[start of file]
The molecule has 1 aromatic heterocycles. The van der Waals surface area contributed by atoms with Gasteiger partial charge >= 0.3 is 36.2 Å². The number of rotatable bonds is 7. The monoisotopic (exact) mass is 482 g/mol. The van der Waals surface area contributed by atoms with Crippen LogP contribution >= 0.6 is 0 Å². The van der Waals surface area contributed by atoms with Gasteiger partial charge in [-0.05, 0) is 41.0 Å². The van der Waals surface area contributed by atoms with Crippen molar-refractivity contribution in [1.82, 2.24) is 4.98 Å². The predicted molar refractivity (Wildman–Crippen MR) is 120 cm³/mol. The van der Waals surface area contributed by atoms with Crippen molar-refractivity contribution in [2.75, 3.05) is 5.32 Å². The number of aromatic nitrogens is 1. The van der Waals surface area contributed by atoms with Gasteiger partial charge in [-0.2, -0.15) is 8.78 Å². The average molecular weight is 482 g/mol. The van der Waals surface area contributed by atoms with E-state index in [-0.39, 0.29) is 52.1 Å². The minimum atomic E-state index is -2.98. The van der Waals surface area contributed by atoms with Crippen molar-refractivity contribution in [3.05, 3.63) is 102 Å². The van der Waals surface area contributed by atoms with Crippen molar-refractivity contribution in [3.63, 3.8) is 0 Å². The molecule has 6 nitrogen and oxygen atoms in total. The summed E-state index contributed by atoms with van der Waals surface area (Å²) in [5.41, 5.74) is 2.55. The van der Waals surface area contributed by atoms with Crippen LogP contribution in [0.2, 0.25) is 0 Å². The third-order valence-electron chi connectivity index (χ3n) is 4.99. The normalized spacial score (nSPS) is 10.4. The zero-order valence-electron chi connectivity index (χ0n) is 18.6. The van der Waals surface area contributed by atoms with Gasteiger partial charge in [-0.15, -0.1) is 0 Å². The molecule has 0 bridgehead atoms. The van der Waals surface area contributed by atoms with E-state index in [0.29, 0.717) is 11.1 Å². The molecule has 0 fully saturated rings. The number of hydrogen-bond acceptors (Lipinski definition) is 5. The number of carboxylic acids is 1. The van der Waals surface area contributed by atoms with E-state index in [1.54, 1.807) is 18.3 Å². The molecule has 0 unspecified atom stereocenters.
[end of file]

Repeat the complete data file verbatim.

The molecule has 1 aromatic heterocycles. The van der Waals surface area contributed by atoms with Gasteiger partial charge >= 0.3 is 36.2 Å². The number of rotatable bonds is 7. The monoisotopic (exact) mass is 482 g/mol. The van der Waals surface area contributed by atoms with Crippen LogP contribution >= 0.6 is 0 Å². The van der Waals surface area contributed by atoms with Gasteiger partial charge in [-0.05, 0) is 41.0 Å². The van der Waals surface area contributed by atoms with Crippen molar-refractivity contribution in [1.82, 2.24) is 4.98 Å². The predicted molar refractivity (Wildman–Crippen MR) is 120 cm³/mol. The van der Waals surface area contributed by atoms with Crippen molar-refractivity contribution in [2.75, 3.05) is 5.32 Å². The number of aromatic nitrogens is 1. The van der Waals surface area contributed by atoms with Gasteiger partial charge in [-0.2, -0.15) is 8.78 Å². The average molecular weight is 482 g/mol. The van der Waals surface area contributed by atoms with E-state index in [-0.39, 0.29) is 52.1 Å². The minimum atomic E-state index is -2.98. The van der Waals surface area contributed by atoms with Crippen molar-refractivity contribution in [3.05, 3.63) is 102 Å². The van der Waals surface area contributed by atoms with Crippen molar-refractivity contribution in [3.63, 3.8) is 0 Å². The molecule has 6 nitrogen and oxygen atoms in total. The summed E-state index contributed by atoms with van der Waals surface area (Å²) in [5.41, 5.74) is 2.55. The van der Waals surface area contributed by atoms with Crippen LogP contribution in [0.2, 0.25) is 0 Å². The third-order valence-electron chi connectivity index (χ3n) is 4.99. The normalized spacial score (nSPS) is 10.4. The zero-order valence-electron chi connectivity index (χ0n) is 18.6. The van der Waals surface area contributed by atoms with Gasteiger partial charge in [-0.15, -0.1) is 0 Å². The molecule has 0 bridgehead atoms. The van der Waals surface area contributed by atoms with E-state index in [0.29, 0.717) is 11.1 Å². The molecule has 0 fully saturated rings. The number of hydrogen-bond acceptors (Lipinski definition) is 5. The number of carboxylic acids is 1. The van der Waals surface area contributed by atoms with E-state index in [1.54, 1.807) is 18.3 Å². The molecule has 0 unspecified atom stereocenters.